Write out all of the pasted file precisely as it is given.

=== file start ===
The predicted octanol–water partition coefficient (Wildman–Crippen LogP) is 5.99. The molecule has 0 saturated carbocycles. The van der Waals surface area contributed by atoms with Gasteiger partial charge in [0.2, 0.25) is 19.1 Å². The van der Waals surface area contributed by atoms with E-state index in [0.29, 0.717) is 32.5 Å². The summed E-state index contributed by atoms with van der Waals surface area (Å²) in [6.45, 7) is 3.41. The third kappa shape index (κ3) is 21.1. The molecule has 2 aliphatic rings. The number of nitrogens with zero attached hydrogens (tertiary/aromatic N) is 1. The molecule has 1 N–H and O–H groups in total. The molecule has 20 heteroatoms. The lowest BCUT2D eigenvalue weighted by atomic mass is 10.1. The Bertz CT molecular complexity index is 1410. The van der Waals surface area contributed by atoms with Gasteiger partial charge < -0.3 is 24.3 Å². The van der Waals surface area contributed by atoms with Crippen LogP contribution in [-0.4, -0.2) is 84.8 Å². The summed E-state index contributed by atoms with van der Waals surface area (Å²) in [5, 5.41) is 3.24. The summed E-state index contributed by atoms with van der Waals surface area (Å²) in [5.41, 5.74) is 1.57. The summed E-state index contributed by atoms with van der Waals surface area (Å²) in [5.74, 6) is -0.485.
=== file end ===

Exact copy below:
The predicted octanol–water partition coefficient (Wildman–Crippen LogP) is 5.99. The molecule has 0 saturated carbocycles. The van der Waals surface area contributed by atoms with Gasteiger partial charge in [0.2, 0.25) is 19.1 Å². The van der Waals surface area contributed by atoms with E-state index in [0.29, 0.717) is 32.5 Å². The summed E-state index contributed by atoms with van der Waals surface area (Å²) in [6.45, 7) is 3.41. The third kappa shape index (κ3) is 21.1. The molecule has 2 aliphatic rings. The number of nitrogens with zero attached hydrogens (tertiary/aromatic N) is 1. The molecule has 1 N–H and O–H groups in total. The molecule has 20 heteroatoms. The lowest BCUT2D eigenvalue weighted by atomic mass is 10.1. The Bertz CT molecular complexity index is 1410. The van der Waals surface area contributed by atoms with Gasteiger partial charge < -0.3 is 24.3 Å². The van der Waals surface area contributed by atoms with Crippen LogP contribution in [-0.4, -0.2) is 84.8 Å². The summed E-state index contributed by atoms with van der Waals surface area (Å²) in [5, 5.41) is 3.24. The summed E-state index contributed by atoms with van der Waals surface area (Å²) in [5.41, 5.74) is 1.57. The summed E-state index contributed by atoms with van der Waals surface area (Å²) in [5.74, 6) is -0.485.